Yesterday afternoon, at about the time that a Malaysia Airlines jet was being blown apart in the skies above Ukraine and the brief ceasefire between Hamas and Israel ended with renewed rocket fire and air strikes, I looked up into the peaceful blue skies above Herefordshire and thought, not for the first time, that there is something peculiarly dreadful about death coming suddenly and unexpectedly from the skies. We half-expect danger on the ground or in the water. We have thousands of years of collective experience of predators, human enemies and sea-storms taking us by surprise; but missiles, rockets and bombs dropped from the air, these are somehow different. They come so swiftly and the destruction they wreak is, despite what the perpetrators say, essentially indiscriminate.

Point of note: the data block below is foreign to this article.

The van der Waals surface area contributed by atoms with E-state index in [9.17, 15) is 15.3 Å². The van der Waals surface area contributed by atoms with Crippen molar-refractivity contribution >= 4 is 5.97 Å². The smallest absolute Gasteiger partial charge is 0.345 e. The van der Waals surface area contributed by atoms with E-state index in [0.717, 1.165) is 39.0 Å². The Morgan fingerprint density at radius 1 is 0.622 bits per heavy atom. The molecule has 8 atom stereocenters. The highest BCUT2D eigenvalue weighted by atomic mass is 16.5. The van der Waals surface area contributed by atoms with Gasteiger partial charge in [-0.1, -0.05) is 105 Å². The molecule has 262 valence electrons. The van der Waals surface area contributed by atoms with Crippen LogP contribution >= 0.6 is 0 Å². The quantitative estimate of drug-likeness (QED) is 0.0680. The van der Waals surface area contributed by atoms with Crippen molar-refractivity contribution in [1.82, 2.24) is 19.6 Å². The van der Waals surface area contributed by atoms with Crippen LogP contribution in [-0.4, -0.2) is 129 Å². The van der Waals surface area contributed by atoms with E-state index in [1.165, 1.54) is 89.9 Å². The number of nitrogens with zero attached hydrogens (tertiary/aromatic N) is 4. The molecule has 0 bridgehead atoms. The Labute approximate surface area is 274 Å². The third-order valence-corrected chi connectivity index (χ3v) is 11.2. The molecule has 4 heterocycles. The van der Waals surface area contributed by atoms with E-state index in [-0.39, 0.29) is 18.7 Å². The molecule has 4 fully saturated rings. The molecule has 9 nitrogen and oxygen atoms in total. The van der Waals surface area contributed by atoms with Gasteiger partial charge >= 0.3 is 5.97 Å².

As the death toll in Gaza rises and the likelihood that the Malaysia Airlines jet was hit by a missile sourced from Russia increases, international tensions also rise. The West focuses upon the Middle East and Russia, but many in Asia are asking what China intends. The world looks as fragile and volatile as it ever has. The Christian response — trust, prayer, loving surrender — probably looks ‘inadequate’ to those who believe that all the world’s problems can be solved by action; but there are times when human action seems only to complicate and confuse. As we pray for peace, we need to remember that peace has to start somewhere, in the individual human resolve to forgive and, what is perhaps still harder, accept forgiveness. It is no good lamenting what a terrible state the world is in if we do not look into our own hearts and see what needs to be changed there. The choice before us is always, as Deuteronomy says, between life and death. Let us choose life.